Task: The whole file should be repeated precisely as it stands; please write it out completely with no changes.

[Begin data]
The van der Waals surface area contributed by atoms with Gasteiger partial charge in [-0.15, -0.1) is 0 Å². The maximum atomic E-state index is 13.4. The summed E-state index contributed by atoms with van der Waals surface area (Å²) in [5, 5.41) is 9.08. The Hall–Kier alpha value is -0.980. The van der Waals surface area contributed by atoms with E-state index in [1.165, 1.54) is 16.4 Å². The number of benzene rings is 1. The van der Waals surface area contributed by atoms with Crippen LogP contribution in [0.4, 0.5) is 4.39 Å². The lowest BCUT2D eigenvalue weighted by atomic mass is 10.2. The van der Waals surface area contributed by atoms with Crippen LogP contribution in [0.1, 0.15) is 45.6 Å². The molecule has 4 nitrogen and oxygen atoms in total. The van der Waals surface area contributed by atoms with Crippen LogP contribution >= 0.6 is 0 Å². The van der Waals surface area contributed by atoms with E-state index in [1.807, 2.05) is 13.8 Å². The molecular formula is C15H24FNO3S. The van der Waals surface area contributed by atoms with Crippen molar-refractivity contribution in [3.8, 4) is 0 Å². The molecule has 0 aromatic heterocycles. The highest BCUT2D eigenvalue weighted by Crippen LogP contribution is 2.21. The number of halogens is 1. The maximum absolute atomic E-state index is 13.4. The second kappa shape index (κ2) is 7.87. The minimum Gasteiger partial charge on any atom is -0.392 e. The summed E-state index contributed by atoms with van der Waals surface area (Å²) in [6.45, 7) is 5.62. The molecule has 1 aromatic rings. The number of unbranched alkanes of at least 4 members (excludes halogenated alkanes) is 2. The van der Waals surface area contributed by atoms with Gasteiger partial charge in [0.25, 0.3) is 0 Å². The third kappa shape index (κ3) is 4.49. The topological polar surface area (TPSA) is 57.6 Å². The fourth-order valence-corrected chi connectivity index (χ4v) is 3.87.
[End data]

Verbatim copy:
The van der Waals surface area contributed by atoms with Gasteiger partial charge in [-0.15, -0.1) is 0 Å². The maximum atomic E-state index is 13.4. The summed E-state index contributed by atoms with van der Waals surface area (Å²) in [5, 5.41) is 9.08. The Hall–Kier alpha value is -0.980. The van der Waals surface area contributed by atoms with E-state index in [1.165, 1.54) is 16.4 Å². The number of benzene rings is 1. The van der Waals surface area contributed by atoms with Crippen LogP contribution in [0.4, 0.5) is 4.39 Å². The lowest BCUT2D eigenvalue weighted by atomic mass is 10.2. The van der Waals surface area contributed by atoms with Crippen LogP contribution in [0.1, 0.15) is 45.6 Å². The molecule has 4 nitrogen and oxygen atoms in total. The van der Waals surface area contributed by atoms with Crippen LogP contribution >= 0.6 is 0 Å². The van der Waals surface area contributed by atoms with E-state index in [1.807, 2.05) is 13.8 Å². The molecular formula is C15H24FNO3S. The van der Waals surface area contributed by atoms with Crippen molar-refractivity contribution in [3.8, 4) is 0 Å². The molecule has 0 aromatic heterocycles. The highest BCUT2D eigenvalue weighted by Crippen LogP contribution is 2.21. The number of halogens is 1. The maximum absolute atomic E-state index is 13.4. The second kappa shape index (κ2) is 7.87. The minimum Gasteiger partial charge on any atom is -0.392 e. The summed E-state index contributed by atoms with van der Waals surface area (Å²) in [6.45, 7) is 5.62. The molecule has 1 aromatic rings. The number of unbranched alkanes of at least 4 members (excludes halogenated alkanes) is 2. The van der Waals surface area contributed by atoms with Gasteiger partial charge in [0.25, 0.3) is 0 Å². The third kappa shape index (κ3) is 4.49. The topological polar surface area (TPSA) is 57.6 Å². The fourth-order valence-corrected chi connectivity index (χ4v) is 3.87.